Review: Police Cops at Assembly George Square Studio One - Ed Fringe

Review by Carly Fisher

This being my first Edinburgh Fringe, I must admit, I had not yet heard of the Police Cops trio though my research since seeing the show proves to me that this group has become somewhat of an institution here in Edinburgh…how lucky am I that someone recommended that I see this show then whilst we were chatting in line for another show.


Police Cops: the Musical is not typically the kind of show I am drawn to - it’s silly, over-the-top and a musical that prioritises comedy over vocal chops…not usually my style. However, when a show is executed this well, it quickly becomes everyone’s style and the packed theatre at Studio One of the Assembly George Square Studios made that very apparent.


The show is a very deliberate pastiche on the 1980s cop culture in America. Set in 1985, the musical follows Rookie Police Cop Jimmy Johnson on his quest to fulfil his and his late sister’s dream to become the best police cop in the world. The cast of 5 take on all the side-characters and misfits around Jimmy - the corrupt chief, the retired renegade partner, the undercover cops, the teachers, the drama buddies, the villain, the disinterested charity workers, the Nutcracker, hell, even the bullet itself! What these five actors achieve in an hour and 25 mins is remarkable and their talents permeate through the ridiculousness of the scenarios they keep finding themselves in.


My absolute favourite part of the show was the ingenious use of props and costumes. Any performer who has worked with me will know that I love a prop, and this show offered so much ingenuity, so much skill and so much wit through their props that I was truly dazzled. Most of the props are intentionally made to look low budget, haphazard if you will, and therefore, though many of the props show off an inventiveness too scarcely seen in the independent theatre sector, the whole show still looks completely deliberately made for fringe. The props usage is a mile a minute and each one was used with such skill by the performers, the prop choreography executed with precision. I haven’t seen a show, irrespective of its budget, achieve so much with such otherwise simple items in a long time. Extremely impressive.


The songs are not the memorable part of this musical - there are some good ones, mainly ‘Now You’re an 80s Cop’ and there are some others that could be cut down slightly, but really, the show is about what happens around the songs. I believe that this is the first musical the troupe have attempted and it was definitely fun to watch - I am sure that they will have great success with the show, even if they are not all clearly singers. Somehow, it doesn’t even matter in this show. In much the same way that the show intends to poke fun at the police force and the 80s, it too has a little fun with the musical theatre genre, offering some fun in-jokes throughout. The original music follows the golden musical theatre formula for success in that it carries the right tropes at the right times and offers a clever mixture of bops and ballads. It is certainly entertaining.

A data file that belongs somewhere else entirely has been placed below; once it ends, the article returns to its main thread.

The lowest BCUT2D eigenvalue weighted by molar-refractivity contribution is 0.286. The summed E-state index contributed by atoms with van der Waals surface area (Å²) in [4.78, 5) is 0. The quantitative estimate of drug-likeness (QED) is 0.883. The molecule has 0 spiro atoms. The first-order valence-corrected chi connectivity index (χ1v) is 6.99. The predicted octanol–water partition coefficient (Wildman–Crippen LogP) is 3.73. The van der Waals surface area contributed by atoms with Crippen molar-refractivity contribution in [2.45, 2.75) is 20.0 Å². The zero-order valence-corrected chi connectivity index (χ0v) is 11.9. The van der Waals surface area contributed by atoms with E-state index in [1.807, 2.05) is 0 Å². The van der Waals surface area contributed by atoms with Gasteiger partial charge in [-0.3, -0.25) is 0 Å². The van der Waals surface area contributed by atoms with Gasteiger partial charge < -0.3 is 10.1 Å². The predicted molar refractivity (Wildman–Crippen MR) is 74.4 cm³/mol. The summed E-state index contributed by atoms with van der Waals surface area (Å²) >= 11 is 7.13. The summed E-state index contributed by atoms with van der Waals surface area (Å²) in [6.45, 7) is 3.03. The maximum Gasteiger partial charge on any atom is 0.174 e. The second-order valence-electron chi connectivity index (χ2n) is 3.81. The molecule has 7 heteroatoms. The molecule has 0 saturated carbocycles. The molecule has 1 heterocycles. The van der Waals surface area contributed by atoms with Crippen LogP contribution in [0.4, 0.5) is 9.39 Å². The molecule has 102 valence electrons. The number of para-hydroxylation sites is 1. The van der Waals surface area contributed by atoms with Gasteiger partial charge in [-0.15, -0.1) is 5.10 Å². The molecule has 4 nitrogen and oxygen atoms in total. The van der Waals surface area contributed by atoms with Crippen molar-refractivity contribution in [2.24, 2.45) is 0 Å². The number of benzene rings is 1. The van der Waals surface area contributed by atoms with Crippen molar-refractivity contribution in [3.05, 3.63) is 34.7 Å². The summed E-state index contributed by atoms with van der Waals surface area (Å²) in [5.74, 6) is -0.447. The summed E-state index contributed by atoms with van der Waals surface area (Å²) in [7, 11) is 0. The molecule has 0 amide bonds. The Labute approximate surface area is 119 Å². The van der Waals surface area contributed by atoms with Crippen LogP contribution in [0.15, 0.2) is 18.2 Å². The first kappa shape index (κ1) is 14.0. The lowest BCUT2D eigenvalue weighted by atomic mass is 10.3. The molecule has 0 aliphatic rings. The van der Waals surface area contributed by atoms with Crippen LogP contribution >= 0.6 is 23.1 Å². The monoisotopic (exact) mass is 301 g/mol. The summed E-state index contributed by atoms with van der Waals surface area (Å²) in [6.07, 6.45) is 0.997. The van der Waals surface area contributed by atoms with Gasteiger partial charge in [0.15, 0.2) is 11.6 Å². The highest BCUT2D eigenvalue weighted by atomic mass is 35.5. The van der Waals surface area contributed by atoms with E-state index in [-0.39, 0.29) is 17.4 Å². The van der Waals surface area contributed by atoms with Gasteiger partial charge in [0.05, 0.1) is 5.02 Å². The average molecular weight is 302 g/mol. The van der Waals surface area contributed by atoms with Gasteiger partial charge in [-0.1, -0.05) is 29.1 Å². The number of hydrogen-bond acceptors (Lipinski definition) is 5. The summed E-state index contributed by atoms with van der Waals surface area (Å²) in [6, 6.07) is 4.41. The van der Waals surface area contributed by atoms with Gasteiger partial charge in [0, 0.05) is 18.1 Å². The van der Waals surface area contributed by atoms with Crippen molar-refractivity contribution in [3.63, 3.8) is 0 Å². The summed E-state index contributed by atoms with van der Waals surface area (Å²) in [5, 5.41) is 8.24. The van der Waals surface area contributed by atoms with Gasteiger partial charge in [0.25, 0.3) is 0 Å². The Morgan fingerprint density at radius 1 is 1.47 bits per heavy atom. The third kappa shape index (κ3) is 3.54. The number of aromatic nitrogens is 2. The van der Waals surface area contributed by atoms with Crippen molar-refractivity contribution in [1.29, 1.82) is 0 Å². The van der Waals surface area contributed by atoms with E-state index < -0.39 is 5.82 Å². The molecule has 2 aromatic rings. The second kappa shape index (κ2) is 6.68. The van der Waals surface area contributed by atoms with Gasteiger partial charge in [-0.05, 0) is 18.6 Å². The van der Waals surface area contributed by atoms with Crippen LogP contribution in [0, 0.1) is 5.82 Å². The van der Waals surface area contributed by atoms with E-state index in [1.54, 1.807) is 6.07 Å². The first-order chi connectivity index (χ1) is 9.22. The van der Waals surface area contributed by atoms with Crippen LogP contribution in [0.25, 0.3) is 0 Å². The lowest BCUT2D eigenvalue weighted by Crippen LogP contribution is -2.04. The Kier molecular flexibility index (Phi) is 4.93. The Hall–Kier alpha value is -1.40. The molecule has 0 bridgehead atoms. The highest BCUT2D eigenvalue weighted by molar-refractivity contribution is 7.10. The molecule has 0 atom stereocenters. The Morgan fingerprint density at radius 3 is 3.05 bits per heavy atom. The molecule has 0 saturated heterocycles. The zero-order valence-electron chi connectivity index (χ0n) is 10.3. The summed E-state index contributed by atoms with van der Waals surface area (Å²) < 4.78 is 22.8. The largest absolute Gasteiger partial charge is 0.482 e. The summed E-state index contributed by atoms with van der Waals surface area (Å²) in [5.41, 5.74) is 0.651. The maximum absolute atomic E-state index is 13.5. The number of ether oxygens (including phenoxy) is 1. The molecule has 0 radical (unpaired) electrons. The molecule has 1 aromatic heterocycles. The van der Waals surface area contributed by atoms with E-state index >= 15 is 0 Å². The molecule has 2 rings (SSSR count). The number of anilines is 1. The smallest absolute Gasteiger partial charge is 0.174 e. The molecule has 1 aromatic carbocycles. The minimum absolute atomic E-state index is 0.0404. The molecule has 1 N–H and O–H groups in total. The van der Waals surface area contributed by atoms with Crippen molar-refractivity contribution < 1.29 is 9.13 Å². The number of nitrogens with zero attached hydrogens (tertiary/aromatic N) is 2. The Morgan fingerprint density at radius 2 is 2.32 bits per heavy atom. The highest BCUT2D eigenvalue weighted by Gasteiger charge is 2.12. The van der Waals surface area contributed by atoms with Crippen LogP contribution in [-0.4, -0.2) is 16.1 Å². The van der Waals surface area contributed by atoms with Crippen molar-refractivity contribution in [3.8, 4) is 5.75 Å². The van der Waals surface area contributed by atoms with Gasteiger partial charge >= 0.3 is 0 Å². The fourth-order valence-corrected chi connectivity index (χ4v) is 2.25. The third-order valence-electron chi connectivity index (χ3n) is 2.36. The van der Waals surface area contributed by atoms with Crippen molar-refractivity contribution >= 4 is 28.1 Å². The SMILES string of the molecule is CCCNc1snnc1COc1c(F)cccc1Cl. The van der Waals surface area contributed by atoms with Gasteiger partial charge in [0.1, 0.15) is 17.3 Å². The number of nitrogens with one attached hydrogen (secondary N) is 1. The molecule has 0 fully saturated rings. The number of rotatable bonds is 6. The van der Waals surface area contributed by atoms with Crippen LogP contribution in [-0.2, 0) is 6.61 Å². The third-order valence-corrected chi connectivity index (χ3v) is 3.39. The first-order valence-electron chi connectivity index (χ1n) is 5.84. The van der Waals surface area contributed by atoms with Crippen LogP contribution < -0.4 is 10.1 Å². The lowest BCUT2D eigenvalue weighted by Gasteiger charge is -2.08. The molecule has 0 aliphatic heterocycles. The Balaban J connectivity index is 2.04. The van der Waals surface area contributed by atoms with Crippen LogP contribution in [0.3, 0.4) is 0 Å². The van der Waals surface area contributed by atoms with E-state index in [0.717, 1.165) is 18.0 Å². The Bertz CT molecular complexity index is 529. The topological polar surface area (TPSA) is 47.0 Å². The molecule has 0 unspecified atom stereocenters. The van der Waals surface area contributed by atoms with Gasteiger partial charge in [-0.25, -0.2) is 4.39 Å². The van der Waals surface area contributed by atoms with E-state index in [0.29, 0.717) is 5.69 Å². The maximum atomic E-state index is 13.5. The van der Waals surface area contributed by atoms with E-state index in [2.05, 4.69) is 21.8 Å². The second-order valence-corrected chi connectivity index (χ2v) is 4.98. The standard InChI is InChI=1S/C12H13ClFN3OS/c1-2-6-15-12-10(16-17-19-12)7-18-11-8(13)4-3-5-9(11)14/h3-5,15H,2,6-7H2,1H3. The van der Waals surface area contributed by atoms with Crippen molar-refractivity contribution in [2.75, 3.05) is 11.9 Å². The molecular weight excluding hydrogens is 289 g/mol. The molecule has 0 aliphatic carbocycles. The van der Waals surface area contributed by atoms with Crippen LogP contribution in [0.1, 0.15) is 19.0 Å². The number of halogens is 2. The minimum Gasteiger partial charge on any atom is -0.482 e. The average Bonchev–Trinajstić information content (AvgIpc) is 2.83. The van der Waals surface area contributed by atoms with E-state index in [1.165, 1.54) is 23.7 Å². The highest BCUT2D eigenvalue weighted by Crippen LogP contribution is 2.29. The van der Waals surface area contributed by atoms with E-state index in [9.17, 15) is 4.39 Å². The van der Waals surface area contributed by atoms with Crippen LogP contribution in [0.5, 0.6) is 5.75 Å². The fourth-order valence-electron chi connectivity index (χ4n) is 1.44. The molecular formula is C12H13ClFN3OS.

As well as adding music for the first time, two additional cast members were added into the show for the first time too to give us a great Ensemble. And a true ensemble they were - no weak link, no stand out - each had their own moment truly to shine and with 4/5 playing multiple characters, everyone had a stand out role as well.


Though many, particularly through drama schools, will have you believe that one should never ‘crack’ on stage, one of the highlights for me was watching the performers sincerely laugh at one another, totally cracking through a scene, but reminding us of why they started this in the first place - to have fun! It made the entire cast so relatable and so likeable, and was also an excellent reminder that though there is a definite script and clear plot line, there is also room deliberately left for improvisation as well, and those moments are consistently hilarious. Tom Roe’s improvisations were hilarious and watching Nathan Parkinson react to them was equally as funny. They look like a group of friends first and foremost and it makes us, as audiences, even more keen to support this group to success.


Zachary Hunt is excellent as the protagonist, Jimmy, and maintains his cheek, his energy and also his star quality throughout. Parkinson plays the duplicitous Malloy/Hernandez, as well as the bullet - a character that seems really to delight the audience. Beyond Roe’s hilarious improvising, he also offers great execution to the rest of the show as Harrison and a large number of other characters.


Expanding the trio for this show, Miztli Rose as Billy/Gonzalez and Gabriella Leon as Rosa are excellent. Their supreme characterisation, matched with strong accent work and some good vocals, make them delightful to watch. This ensemble does not stop for a minute whilst on stage - they work hard for their 90 minute show and hide behind nothing.


I really didn’t know what I was in for when I headed into this show - as I said, my attendance was the result of some word of mouth spread by an audience member - and I’m glad I didn’t because the idea of it being ‘silly’ may have prevented me from going. And that would have been totally my loss.

Everyone needs to see a show once in a while that does not take itself seriously, and yet, is executed perfectly and this show really achieves both.


I look forward to seeing what the group brings next year to the Fringe. Whatever it is, I will certainly see it.


Image Supplied